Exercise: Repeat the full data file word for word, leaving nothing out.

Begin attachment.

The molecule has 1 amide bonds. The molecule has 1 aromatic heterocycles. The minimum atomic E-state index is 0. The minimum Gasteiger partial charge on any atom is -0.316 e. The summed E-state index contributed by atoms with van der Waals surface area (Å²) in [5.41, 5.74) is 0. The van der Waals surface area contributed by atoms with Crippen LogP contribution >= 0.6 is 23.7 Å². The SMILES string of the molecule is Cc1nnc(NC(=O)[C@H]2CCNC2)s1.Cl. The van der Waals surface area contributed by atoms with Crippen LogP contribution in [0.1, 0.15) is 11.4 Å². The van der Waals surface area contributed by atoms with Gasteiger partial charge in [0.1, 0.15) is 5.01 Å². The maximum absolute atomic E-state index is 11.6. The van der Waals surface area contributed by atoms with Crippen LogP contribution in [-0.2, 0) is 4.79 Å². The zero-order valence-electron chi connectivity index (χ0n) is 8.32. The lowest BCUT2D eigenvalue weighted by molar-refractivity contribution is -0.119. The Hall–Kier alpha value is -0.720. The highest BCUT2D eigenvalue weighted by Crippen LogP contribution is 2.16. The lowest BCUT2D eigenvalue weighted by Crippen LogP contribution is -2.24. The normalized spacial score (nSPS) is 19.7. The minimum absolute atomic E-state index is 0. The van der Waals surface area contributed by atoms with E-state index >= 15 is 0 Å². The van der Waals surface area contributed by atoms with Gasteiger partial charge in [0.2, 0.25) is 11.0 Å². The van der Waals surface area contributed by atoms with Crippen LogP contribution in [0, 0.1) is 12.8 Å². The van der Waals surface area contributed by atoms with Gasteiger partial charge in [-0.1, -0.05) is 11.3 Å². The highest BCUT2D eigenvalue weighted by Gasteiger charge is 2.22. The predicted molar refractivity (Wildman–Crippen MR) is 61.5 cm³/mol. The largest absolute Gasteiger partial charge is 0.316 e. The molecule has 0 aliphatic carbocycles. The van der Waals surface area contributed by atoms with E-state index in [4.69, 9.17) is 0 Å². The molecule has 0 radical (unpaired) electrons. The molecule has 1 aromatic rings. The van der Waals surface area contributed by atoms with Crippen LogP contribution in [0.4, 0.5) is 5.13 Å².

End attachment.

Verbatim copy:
The molecule has 1 amide bonds. The molecule has 1 aromatic heterocycles. The minimum atomic E-state index is 0. The minimum Gasteiger partial charge on any atom is -0.316 e. The summed E-state index contributed by atoms with van der Waals surface area (Å²) in [5.41, 5.74) is 0. The van der Waals surface area contributed by atoms with Crippen LogP contribution >= 0.6 is 23.7 Å². The SMILES string of the molecule is Cc1nnc(NC(=O)[C@H]2CCNC2)s1.Cl. The van der Waals surface area contributed by atoms with Crippen LogP contribution in [0.1, 0.15) is 11.4 Å². The van der Waals surface area contributed by atoms with Gasteiger partial charge in [0.1, 0.15) is 5.01 Å². The maximum absolute atomic E-state index is 11.6. The van der Waals surface area contributed by atoms with Crippen LogP contribution in [-0.2, 0) is 4.79 Å². The zero-order valence-electron chi connectivity index (χ0n) is 8.32. The lowest BCUT2D eigenvalue weighted by molar-refractivity contribution is -0.119. The Hall–Kier alpha value is -0.720. The highest BCUT2D eigenvalue weighted by Crippen LogP contribution is 2.16. The lowest BCUT2D eigenvalue weighted by Crippen LogP contribution is -2.24. The normalized spacial score (nSPS) is 19.7. The minimum absolute atomic E-state index is 0. The van der Waals surface area contributed by atoms with E-state index >= 15 is 0 Å². The van der Waals surface area contributed by atoms with Gasteiger partial charge in [0.2, 0.25) is 11.0 Å². The van der Waals surface area contributed by atoms with Crippen LogP contribution in [0, 0.1) is 12.8 Å². The van der Waals surface area contributed by atoms with Gasteiger partial charge in [-0.1, -0.05) is 11.3 Å². The highest BCUT2D eigenvalue weighted by Gasteiger charge is 2.22. The predicted molar refractivity (Wildman–Crippen MR) is 61.5 cm³/mol. The largest absolute Gasteiger partial charge is 0.316 e. The molecule has 0 aliphatic carbocycles. The van der Waals surface area contributed by atoms with E-state index in [4.69, 9.17) is 0 Å². The molecule has 0 radical (unpaired) electrons. The molecule has 1 aromatic rings. The van der Waals surface area contributed by atoms with Crippen LogP contribution in [0.4, 0.5) is 5.13 Å².